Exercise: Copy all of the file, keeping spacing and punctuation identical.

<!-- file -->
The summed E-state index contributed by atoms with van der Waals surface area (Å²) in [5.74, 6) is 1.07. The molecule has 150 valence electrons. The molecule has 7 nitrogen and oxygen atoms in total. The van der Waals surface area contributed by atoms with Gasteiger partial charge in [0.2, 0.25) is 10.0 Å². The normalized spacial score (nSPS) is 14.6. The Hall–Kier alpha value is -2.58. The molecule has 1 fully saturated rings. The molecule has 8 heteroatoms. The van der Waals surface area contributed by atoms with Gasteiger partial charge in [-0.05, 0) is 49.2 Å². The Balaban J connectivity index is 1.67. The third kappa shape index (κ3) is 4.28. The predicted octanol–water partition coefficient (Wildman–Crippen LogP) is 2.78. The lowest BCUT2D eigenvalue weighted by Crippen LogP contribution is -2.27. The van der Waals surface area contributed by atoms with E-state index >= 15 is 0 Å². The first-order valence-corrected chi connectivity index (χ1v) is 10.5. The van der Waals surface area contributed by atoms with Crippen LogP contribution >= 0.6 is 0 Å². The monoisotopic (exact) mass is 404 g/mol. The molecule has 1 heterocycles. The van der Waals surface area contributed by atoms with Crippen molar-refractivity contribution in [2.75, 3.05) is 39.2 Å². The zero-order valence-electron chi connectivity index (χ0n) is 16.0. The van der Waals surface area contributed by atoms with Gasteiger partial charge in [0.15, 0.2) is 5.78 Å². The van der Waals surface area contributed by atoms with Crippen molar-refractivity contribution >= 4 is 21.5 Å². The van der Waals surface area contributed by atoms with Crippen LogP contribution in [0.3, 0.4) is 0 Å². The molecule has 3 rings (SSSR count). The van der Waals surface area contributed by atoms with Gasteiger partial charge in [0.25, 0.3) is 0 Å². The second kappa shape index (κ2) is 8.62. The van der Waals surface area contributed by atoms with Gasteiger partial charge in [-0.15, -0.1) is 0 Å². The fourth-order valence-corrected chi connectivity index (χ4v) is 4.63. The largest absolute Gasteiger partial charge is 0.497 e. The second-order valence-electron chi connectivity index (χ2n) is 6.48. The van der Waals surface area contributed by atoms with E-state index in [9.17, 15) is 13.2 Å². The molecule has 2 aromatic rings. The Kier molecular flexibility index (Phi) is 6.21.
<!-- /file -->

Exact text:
The summed E-state index contributed by atoms with van der Waals surface area (Å²) in [5.74, 6) is 1.07. The molecule has 150 valence electrons. The molecule has 7 nitrogen and oxygen atoms in total. The van der Waals surface area contributed by atoms with Gasteiger partial charge in [0.2, 0.25) is 10.0 Å². The normalized spacial score (nSPS) is 14.6. The Hall–Kier alpha value is -2.58. The molecule has 1 fully saturated rings. The molecule has 8 heteroatoms. The van der Waals surface area contributed by atoms with Gasteiger partial charge in [-0.05, 0) is 49.2 Å². The Balaban J connectivity index is 1.67. The third kappa shape index (κ3) is 4.28. The predicted octanol–water partition coefficient (Wildman–Crippen LogP) is 2.78. The lowest BCUT2D eigenvalue weighted by Crippen LogP contribution is -2.27. The van der Waals surface area contributed by atoms with E-state index >= 15 is 0 Å². The first-order valence-corrected chi connectivity index (χ1v) is 10.5. The van der Waals surface area contributed by atoms with Crippen LogP contribution >= 0.6 is 0 Å². The monoisotopic (exact) mass is 404 g/mol. The molecule has 1 heterocycles. The van der Waals surface area contributed by atoms with Crippen molar-refractivity contribution in [2.75, 3.05) is 39.2 Å². The zero-order valence-electron chi connectivity index (χ0n) is 16.0. The van der Waals surface area contributed by atoms with Gasteiger partial charge in [0.15, 0.2) is 5.78 Å². The van der Waals surface area contributed by atoms with Crippen molar-refractivity contribution >= 4 is 21.5 Å². The van der Waals surface area contributed by atoms with Crippen LogP contribution in [0.3, 0.4) is 0 Å². The molecule has 3 rings (SSSR count). The van der Waals surface area contributed by atoms with Gasteiger partial charge in [0.25, 0.3) is 0 Å². The second kappa shape index (κ2) is 8.62. The van der Waals surface area contributed by atoms with Gasteiger partial charge in [-0.15, -0.1) is 0 Å². The fourth-order valence-corrected chi connectivity index (χ4v) is 4.63. The largest absolute Gasteiger partial charge is 0.497 e. The second-order valence-electron chi connectivity index (χ2n) is 6.48. The van der Waals surface area contributed by atoms with E-state index in [9.17, 15) is 13.2 Å². The molecule has 2 aromatic rings. The Kier molecular flexibility index (Phi) is 6.21.